"No God condones this terror. No grievance justifies these actions. There can be no reasoning - no negotiation - with this brand of evil," said Mr Obama.

"The only language understood by killers like this is the language of force. So the United States of America will work with a broad coalition to dismantle this network of death."

Asked whether wanted to see justice served on the Briton, nicknamed "jihadi John", believed to be responsible for three beheadings, Mr Cameron told reporters: "I'm not sure I can describe in words what I'd like to happen to him ... He should see justice one way or another."

Deputy Prime Minister Nick Clegg and Labour leader Ed Miliband each confirmed that they would be backing the PM's call for military action in Friday's vote.

Mr Miliband - who spoke with Mr Cameron before the recall was announced and has been briefed by national security officials - said: "We will learn the lessons of the past - but we will not turn away from threats to our national interest."

Mr Cameron was backing a UN resolution tabled by the US, to stem the flow of foreign fighters enlisting in conflicts overseas, including by withholding passports and freezing assets.

Mr Cameron and Mr Abadi appeared briefly before the cameras at the beginning of their discussions in a UK mission office in the UN building.

As the pair spoke in muted tones, Mr Cameron could be heard to say: "We are in total agreement."

Speaking earlier in support of Mr Obama's proposed measures against foreign fighters, Mr Cameron told the Security Council that the conflict in Iraq and Syria was "shocking the world with its barbarity".

"The cruelty being meted out - beheadings, eyes being gouged out, rape - is horrific," he said. "It is literally medieval in character.

"But one of the most disturbing aspects is how this conflict is sucking in our own young people, from modern, prosperous societies.

"The threat to our security from foreign fighters is far greater today that it has ever been in previous conflicts."

The 12,000-plus recruits - including 500 Britons - who have flocked from around the world to join Islamic State were "a small army, brainwashed and turned into fanatics determined to harm their own countries", he said.

The international community should step up efforts to prevent attacks and hunt down those who are planning them, and to "defeat the poisonous ideology of extremism that is the root cause of this terrorist threat", said Mr Cameron.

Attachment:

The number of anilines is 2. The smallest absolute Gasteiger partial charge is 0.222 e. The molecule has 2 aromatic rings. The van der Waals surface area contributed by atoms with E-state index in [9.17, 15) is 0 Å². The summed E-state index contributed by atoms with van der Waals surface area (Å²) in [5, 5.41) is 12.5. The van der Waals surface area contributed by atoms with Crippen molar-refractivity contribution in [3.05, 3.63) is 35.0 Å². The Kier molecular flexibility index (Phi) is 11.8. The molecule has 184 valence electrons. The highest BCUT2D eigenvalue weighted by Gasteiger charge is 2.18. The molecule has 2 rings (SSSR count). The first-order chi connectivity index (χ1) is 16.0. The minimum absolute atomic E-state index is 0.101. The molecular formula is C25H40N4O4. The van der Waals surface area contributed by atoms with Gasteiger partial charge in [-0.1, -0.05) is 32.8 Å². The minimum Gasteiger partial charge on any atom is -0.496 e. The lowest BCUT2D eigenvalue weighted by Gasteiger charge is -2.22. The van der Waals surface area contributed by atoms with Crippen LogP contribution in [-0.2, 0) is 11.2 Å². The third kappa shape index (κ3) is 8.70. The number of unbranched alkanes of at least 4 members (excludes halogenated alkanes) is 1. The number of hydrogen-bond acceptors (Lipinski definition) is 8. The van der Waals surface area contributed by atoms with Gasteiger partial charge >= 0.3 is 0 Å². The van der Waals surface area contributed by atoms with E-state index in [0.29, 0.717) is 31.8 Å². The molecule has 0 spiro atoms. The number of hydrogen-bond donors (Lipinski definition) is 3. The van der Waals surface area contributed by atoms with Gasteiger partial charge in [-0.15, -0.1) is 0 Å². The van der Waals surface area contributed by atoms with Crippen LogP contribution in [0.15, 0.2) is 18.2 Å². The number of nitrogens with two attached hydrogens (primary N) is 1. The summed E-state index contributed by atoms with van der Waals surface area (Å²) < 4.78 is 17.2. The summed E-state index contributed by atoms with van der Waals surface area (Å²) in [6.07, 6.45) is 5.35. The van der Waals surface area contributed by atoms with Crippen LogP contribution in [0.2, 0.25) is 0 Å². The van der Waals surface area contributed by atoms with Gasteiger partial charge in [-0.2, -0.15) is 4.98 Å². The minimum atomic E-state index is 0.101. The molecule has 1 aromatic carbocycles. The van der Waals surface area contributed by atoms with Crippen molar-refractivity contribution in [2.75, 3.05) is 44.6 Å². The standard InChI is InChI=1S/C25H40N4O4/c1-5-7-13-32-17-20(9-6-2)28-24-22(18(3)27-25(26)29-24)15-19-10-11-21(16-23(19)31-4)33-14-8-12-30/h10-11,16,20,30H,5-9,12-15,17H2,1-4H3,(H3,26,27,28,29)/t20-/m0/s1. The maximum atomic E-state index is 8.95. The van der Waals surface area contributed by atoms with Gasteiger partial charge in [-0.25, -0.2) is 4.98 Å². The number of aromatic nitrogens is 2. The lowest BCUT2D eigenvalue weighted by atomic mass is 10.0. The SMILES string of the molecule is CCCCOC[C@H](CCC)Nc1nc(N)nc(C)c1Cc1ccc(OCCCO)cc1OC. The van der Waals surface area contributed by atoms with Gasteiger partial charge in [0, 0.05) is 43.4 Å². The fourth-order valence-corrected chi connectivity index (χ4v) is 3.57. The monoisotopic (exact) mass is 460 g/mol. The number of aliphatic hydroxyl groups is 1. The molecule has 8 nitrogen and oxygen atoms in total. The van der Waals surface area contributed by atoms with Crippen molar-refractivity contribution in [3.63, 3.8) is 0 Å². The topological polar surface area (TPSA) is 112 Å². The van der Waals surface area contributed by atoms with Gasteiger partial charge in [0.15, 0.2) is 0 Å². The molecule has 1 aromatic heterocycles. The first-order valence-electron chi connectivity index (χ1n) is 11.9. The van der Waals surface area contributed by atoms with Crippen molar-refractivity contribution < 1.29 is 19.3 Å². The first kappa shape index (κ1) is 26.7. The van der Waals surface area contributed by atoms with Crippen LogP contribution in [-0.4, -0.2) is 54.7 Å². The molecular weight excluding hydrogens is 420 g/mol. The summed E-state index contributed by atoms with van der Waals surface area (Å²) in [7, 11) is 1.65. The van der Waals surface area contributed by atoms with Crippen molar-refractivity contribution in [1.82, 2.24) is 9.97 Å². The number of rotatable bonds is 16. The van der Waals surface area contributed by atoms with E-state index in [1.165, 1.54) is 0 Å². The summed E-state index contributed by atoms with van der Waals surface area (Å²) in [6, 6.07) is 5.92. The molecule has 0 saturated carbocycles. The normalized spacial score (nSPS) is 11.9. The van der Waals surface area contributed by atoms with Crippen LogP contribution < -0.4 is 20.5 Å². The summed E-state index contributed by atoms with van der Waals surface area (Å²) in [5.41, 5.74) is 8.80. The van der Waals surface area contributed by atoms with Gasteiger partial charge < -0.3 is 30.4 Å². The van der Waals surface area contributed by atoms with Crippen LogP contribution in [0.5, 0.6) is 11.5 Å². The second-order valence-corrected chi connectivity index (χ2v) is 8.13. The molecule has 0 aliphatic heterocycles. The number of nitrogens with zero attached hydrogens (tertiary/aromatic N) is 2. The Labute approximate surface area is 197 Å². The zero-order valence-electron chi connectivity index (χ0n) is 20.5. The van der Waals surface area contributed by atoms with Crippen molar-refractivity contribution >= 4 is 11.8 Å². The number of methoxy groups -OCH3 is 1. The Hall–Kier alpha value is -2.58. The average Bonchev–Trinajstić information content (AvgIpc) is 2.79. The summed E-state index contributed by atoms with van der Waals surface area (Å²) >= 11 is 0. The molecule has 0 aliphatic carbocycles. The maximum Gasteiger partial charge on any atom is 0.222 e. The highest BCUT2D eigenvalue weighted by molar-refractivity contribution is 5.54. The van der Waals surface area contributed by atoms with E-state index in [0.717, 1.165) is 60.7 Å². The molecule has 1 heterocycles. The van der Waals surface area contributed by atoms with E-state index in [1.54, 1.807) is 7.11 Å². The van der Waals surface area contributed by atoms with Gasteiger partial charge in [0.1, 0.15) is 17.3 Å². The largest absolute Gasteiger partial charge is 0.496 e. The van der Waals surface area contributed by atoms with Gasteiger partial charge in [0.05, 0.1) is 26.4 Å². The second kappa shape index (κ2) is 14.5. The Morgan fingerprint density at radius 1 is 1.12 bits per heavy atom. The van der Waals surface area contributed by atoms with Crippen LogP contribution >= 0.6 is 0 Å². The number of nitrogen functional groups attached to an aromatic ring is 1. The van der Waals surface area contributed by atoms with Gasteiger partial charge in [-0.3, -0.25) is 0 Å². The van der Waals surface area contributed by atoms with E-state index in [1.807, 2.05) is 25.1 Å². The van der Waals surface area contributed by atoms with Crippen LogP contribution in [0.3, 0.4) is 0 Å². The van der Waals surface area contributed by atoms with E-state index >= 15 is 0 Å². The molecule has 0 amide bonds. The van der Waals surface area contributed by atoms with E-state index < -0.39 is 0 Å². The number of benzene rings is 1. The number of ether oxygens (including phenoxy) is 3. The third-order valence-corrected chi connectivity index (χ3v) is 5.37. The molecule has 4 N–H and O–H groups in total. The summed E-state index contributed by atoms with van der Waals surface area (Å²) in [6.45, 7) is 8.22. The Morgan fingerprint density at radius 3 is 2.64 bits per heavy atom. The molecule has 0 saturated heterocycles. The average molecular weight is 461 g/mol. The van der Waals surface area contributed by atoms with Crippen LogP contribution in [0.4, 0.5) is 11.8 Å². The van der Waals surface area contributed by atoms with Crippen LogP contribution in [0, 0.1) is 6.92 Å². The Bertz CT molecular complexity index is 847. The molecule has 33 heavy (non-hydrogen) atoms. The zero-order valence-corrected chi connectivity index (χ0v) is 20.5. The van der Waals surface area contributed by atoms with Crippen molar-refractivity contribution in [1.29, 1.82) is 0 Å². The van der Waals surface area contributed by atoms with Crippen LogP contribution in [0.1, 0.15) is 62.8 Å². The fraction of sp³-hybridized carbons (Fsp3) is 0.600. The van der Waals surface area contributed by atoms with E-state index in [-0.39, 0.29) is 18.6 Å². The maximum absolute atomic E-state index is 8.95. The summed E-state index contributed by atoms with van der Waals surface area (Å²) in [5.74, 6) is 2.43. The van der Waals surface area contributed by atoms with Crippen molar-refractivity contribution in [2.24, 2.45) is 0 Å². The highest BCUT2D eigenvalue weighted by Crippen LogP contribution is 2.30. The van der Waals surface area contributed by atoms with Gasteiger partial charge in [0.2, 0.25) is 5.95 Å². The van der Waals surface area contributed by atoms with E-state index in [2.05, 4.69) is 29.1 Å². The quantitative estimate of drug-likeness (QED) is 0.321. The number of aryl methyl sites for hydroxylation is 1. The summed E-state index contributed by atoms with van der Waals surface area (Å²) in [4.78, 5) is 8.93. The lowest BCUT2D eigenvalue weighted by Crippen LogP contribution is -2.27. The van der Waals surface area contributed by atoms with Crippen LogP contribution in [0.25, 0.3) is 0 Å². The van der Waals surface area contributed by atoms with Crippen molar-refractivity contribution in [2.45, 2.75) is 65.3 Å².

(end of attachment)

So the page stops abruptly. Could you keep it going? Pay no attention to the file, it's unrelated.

Conservative former attorney general Dominic Grieve said he believed there were circumstances that would allow the UK to intervene in Syria.

He told BBC Two's Newsnight: "I think Syria is more complicated.

"There are grounds on which we could properly intervene within Syria - to begin with, there's no doubt the Iraqi government, if they are being attacked from across the Syrian border by IS, are entitled to go across into Syria in order to stop those attacks."

Asked if he thought the UK could take action in Syria, Mr Grieve said: "I think that there's a proper basis for the United Kingdom to go into Syria but I want to emphasise that that base has to be established.

"I don't have the intelligence and so quite apart from anything else it would be the law officers who would have to consider that and give advice and wouldn't wish in any way to pre-judge that issue.

"But there are circumstances in which, in my view, it would be proper to intervene in Syria."

Former United Nations deputy secretary general Lord Malloch-Brown, asked if it was wrong to isolate Iraq and Syria, told the same programme: "I think we are. I think the risk of striking into Syria is that we again, like Libya or like with Iraq in 2003, that a limited purpose gets dragged into a bigger regime change purpose and that would be wrong.

"But in terms of doing the job now, the surgical strikes against Isis in order to reduce and contain its military effectiveness, I think we're unnecessarily tying a hand our back."

Rory Stewart, chairman of the Defence Select Committee, said it was "likely" Parliament would vote for air strikes in Iraq.

On whether it is possible to defeat IS, the Conservative MP told Newsnight: "It's going to be very, very difficult.

"If everybody says the two things you need are the regional players on side and the local population against them, there's not much sign of that yet moving."